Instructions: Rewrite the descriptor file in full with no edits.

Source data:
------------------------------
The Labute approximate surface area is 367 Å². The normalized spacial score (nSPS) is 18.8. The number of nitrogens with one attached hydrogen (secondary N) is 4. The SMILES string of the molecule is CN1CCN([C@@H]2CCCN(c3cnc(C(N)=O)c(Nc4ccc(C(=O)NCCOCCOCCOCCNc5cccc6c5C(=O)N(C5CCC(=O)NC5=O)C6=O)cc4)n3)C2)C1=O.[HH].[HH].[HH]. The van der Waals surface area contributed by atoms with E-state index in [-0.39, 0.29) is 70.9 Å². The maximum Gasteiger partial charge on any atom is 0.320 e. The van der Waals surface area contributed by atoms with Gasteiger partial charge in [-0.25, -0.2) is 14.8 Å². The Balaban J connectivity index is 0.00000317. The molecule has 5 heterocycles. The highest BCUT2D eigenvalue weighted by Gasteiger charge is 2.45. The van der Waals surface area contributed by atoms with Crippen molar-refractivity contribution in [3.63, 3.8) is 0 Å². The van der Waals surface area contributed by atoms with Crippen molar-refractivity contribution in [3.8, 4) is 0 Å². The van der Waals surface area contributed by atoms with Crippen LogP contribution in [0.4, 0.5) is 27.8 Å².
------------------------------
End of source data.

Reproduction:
The Labute approximate surface area is 367 Å². The normalized spacial score (nSPS) is 18.8. The number of nitrogens with one attached hydrogen (secondary N) is 4. The SMILES string of the molecule is CN1CCN([C@@H]2CCCN(c3cnc(C(N)=O)c(Nc4ccc(C(=O)NCCOCCOCCOCCNc5cccc6c5C(=O)N(C5CCC(=O)NC5=O)C6=O)cc4)n3)C2)C1=O.[HH].[HH].[HH]. The van der Waals surface area contributed by atoms with E-state index in [-0.39, 0.29) is 70.9 Å². The maximum Gasteiger partial charge on any atom is 0.320 e. The van der Waals surface area contributed by atoms with Gasteiger partial charge in [-0.25, -0.2) is 14.8 Å². The Balaban J connectivity index is 0.00000317. The molecule has 5 heterocycles. The highest BCUT2D eigenvalue weighted by Gasteiger charge is 2.45. The van der Waals surface area contributed by atoms with Crippen molar-refractivity contribution in [3.63, 3.8) is 0 Å². The van der Waals surface area contributed by atoms with Crippen molar-refractivity contribution in [3.8, 4) is 0 Å². The van der Waals surface area contributed by atoms with Crippen LogP contribution in [0.4, 0.5) is 27.8 Å².